The on-again-off-again political alliance between two retiring Democratic powerhouses — Mayor Rahm Emanuel and U.S. Rep. Luis Gutierrez — is back off again — but not for the reasons you might think.
Gutierrez said he’s not angry at the lame-duck mayor for taking sides against his daughter and going all-out to re-elect Ald. Ariel Reboyras (30th), who has done the heavy lifting for Emanuel on the volatile issue of police reform.
It’s just that while following through on his promise to knock on 2,000 doors to help elect his daughter, Gutierrez has gotten an earful from 30th Ward residents about just how furious they are at Emanuel and just how oppressive his taxes, fines and fees have been.
“People are so under water because of the property tax, because of red-light cameras. … People are suffering. We live a tale of two cities. They feel the mayor has politicized the Police Department. … I have learned from my conversations … how terribly unpopular he is in the bungalow neighborhoods,” Gutierrez said Tuesday.
“They’re angry that people downtown don’t pay the same taxes that they pay on their bungalows. They feel that downtown is getting too much attention. You know what one lady said to me yesterday? `That’s really nice that they’re building a new school. But every child should be able to go to an excellent high school.’ They don’t feel that that’s happening. They feel there are winners and losers in the public education system. I never quite grasped the frustration and anger.”
Before leaving office, Emanuel has vowed to do whatever it takes to help re-elect the aldermen who have helped him push through an avalanche of tax increases — on property, telephone and water and sewer bills — just to begin to solve Chicago’s $28 billion pension crisis.
That’s especially true for Reboyras, the Public Safety committee chairman who has demonstrated his loyalty most recently by attempting to forge an elusive compromise on the no-win issue of civilian police review.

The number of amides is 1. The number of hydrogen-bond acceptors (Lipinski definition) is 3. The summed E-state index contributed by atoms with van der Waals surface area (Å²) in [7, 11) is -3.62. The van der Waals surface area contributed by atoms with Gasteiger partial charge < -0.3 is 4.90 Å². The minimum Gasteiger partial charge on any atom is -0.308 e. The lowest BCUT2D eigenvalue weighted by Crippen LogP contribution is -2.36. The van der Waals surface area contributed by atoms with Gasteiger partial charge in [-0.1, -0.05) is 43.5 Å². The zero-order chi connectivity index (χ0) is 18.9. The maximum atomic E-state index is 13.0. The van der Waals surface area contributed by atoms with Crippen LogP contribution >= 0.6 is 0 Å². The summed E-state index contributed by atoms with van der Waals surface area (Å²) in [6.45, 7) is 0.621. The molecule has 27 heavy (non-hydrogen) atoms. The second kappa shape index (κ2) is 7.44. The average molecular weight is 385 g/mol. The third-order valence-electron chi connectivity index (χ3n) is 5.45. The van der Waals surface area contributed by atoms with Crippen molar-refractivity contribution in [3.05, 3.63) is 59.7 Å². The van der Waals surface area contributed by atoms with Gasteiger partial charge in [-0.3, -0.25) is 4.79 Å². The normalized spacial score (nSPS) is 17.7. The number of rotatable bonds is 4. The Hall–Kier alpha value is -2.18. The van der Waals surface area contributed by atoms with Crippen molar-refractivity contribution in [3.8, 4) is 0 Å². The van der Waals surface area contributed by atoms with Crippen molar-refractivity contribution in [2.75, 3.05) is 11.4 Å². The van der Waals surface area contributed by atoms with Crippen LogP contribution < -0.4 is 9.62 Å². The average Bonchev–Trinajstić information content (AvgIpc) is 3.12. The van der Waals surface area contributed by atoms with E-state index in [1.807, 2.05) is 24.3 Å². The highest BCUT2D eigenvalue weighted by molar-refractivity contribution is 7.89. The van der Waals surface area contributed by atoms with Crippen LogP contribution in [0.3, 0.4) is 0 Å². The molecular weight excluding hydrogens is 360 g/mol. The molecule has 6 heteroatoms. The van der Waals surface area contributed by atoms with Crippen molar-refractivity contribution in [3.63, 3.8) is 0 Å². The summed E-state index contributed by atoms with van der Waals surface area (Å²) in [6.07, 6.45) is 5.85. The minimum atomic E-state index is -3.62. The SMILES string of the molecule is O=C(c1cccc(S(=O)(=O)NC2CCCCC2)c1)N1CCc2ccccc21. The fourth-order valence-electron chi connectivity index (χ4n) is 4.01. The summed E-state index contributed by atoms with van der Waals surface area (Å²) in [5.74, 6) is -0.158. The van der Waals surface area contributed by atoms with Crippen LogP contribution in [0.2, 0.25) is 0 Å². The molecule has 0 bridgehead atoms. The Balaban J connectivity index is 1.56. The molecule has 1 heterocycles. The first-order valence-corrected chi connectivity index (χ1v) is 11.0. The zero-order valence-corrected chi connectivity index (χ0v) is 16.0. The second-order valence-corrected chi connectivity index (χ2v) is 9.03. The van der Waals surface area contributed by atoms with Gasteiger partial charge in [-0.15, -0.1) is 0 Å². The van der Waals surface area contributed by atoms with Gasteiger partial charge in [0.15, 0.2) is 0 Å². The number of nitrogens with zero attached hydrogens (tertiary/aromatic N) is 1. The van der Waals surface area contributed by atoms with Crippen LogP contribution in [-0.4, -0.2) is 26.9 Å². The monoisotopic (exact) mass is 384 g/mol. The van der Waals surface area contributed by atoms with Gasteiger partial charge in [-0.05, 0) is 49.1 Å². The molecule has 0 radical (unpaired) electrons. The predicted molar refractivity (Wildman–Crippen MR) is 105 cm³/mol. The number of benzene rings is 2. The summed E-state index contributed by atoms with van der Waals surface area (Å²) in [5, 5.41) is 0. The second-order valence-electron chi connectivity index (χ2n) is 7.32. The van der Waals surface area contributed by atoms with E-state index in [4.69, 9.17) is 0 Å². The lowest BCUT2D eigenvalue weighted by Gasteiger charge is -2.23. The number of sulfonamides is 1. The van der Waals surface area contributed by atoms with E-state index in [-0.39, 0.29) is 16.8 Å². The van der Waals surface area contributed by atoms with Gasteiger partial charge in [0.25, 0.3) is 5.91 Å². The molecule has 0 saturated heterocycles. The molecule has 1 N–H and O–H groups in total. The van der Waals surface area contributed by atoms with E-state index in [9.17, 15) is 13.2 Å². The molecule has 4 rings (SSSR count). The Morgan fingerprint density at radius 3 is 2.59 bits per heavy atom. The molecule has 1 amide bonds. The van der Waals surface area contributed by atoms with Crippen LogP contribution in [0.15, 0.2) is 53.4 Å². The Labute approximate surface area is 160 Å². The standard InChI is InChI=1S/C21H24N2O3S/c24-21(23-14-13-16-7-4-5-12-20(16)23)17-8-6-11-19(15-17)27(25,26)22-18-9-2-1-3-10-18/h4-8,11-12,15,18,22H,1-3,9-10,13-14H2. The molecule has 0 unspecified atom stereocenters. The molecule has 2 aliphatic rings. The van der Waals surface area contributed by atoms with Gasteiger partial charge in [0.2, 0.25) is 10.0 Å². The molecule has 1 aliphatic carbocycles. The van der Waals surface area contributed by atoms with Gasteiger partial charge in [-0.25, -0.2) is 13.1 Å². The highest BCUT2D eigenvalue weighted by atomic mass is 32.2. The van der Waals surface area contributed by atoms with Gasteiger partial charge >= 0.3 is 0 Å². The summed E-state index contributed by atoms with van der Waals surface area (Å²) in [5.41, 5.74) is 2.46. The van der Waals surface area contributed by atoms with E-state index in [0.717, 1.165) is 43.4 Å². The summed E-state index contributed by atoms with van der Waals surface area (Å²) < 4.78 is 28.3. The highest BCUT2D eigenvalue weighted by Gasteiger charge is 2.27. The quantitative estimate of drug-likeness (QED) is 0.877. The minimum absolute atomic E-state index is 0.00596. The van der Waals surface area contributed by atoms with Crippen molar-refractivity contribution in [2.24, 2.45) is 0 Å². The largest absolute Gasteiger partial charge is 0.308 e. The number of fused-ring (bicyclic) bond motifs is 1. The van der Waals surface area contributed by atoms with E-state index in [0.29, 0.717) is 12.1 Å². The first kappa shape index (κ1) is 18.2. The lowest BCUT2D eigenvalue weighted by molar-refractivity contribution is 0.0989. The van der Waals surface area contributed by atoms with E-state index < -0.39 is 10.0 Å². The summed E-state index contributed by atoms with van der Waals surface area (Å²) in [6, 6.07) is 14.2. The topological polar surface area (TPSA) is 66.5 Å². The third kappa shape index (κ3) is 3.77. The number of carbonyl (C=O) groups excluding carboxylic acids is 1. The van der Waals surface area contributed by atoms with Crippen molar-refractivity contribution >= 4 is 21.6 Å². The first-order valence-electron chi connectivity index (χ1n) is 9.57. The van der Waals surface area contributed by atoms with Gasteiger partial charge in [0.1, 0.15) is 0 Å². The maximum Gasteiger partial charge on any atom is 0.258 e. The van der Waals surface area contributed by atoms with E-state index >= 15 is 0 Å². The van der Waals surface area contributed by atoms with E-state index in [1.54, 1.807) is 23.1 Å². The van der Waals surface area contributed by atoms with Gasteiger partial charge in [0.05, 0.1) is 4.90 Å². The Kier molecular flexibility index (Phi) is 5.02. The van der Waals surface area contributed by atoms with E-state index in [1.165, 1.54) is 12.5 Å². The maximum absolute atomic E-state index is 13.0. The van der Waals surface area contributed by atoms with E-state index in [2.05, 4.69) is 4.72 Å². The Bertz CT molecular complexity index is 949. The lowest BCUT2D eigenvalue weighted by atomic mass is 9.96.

Gutierrez said he doesn’t blame the mayor for sticking with Reboyras. He welcomes that political loyalty because it will only benefit Jessica.
“I will let everyone who supports my daughter … know the mayor is spending money and precinct workers and doing everything he can to elect Reboyras. … I look forward to seeing the posters that say Rahm Emanuel and Reboyras. People are tired of a mayor who dictates and tells aldermen what to do,” he said.
“If you want to run in the 30th Ward on your loyalty to the mayor, I say good luck. I’m happy he’s not running for re-election as mayor and that we have an opportunity now to set a new course.”
Reboyras could not be reached for comment. The mayor’s office had no immediate comment.
Tuesday’s broadside marks the latest twist in the complicated relationship between Emanuel and Gutierrez.
During the mayor’s days as White House chief of staff, Gutierrez accused Emanuel of standing in the way of immigration reform and being singularly responsible for President Barack Obama’s failure to deliver on his campaign promise to Hispanics.
Gutierrez retaliated by endorsing mayoral candidate Gery Chico over Emanuel in 2011.
Four years later, Gutierrez co-chaired Emanuel’s re-election campaign, thanks, in large part, to the mayor’s decision to join Gutierrez as a champion of immigration reform — a decision Emanuel made in part, to bolster his standing among Hispanics.
Gutierrez was poised to co-chair the mayor’s re-election campaign once again until Emanuel chose political retirement over the uphill battle for a third term. The two men even made a trip to Puerto Rico together last spring to get a first-hand look at the devastation and hardship that still exists months after Hurricane Maria.
Last fall, Gutierrez cut an 11th-hour deal that saw him announce his retirement days before the filing deadline and throw his support to County Commissioner Jesus “Chuy” Garcia.
After Emanuel dropped out, Gutierrez switched gears and launched a “Draft Chuy” movement after taking a pass on the mayor’s race himself, only to have Garcia do the same.
In a Monday night interview on the WTTW-TV program, “Chicago Tonight,” Garcia told interviewer Carol Marin, “Don’t discount that someone like Luis Gutierrez couldn’t get into the race and shake things up.”
But, Gutierrez said Tuesday that’s out of the question. His only concern is getting Jessica elected to a City Council in transition.
“I am not gonna do absolutely anything that puts in question my daughter’s independence. … You don’t have two Gutierrez on the ballot. If you do, people will then begin to question her,” the retiring congressman said.
“I would love to be mayor of Chicago. But I’m going to make sure that one thing happens: That a young, bright, energetic, independent and progressive voice is in the City Council so she can be a wonderful check on the excesses of the executive branch.”